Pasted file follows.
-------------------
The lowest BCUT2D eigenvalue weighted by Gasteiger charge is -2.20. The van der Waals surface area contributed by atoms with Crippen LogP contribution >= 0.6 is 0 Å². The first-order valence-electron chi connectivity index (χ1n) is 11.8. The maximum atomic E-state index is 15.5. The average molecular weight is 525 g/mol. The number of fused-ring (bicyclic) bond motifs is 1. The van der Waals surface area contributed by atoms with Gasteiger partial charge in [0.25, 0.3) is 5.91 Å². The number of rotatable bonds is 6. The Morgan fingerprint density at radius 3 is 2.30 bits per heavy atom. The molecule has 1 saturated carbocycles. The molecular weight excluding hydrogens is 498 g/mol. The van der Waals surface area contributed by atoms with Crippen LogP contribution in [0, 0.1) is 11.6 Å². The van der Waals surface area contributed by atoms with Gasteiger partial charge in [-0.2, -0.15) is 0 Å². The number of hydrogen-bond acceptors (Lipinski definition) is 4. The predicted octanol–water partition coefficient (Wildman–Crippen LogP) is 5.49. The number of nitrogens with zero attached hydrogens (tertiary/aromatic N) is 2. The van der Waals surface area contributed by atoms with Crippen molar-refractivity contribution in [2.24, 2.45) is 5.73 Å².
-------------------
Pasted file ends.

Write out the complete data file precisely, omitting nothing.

The lowest BCUT2D eigenvalue weighted by Gasteiger charge is -2.20. The van der Waals surface area contributed by atoms with Crippen LogP contribution >= 0.6 is 0 Å². The first-order valence-electron chi connectivity index (χ1n) is 11.8. The maximum atomic E-state index is 15.5. The average molecular weight is 525 g/mol. The number of fused-ring (bicyclic) bond motifs is 1. The van der Waals surface area contributed by atoms with Gasteiger partial charge in [0.25, 0.3) is 5.91 Å². The number of rotatable bonds is 6. The Morgan fingerprint density at radius 3 is 2.30 bits per heavy atom. The molecule has 1 saturated carbocycles. The molecular weight excluding hydrogens is 498 g/mol. The van der Waals surface area contributed by atoms with Crippen LogP contribution in [0, 0.1) is 11.6 Å². The van der Waals surface area contributed by atoms with Gasteiger partial charge in [-0.2, -0.15) is 0 Å². The number of hydrogen-bond acceptors (Lipinski definition) is 4. The predicted octanol–water partition coefficient (Wildman–Crippen LogP) is 5.49. The number of nitrogens with zero attached hydrogens (tertiary/aromatic N) is 2. The van der Waals surface area contributed by atoms with Crippen molar-refractivity contribution in [2.24, 2.45) is 5.73 Å².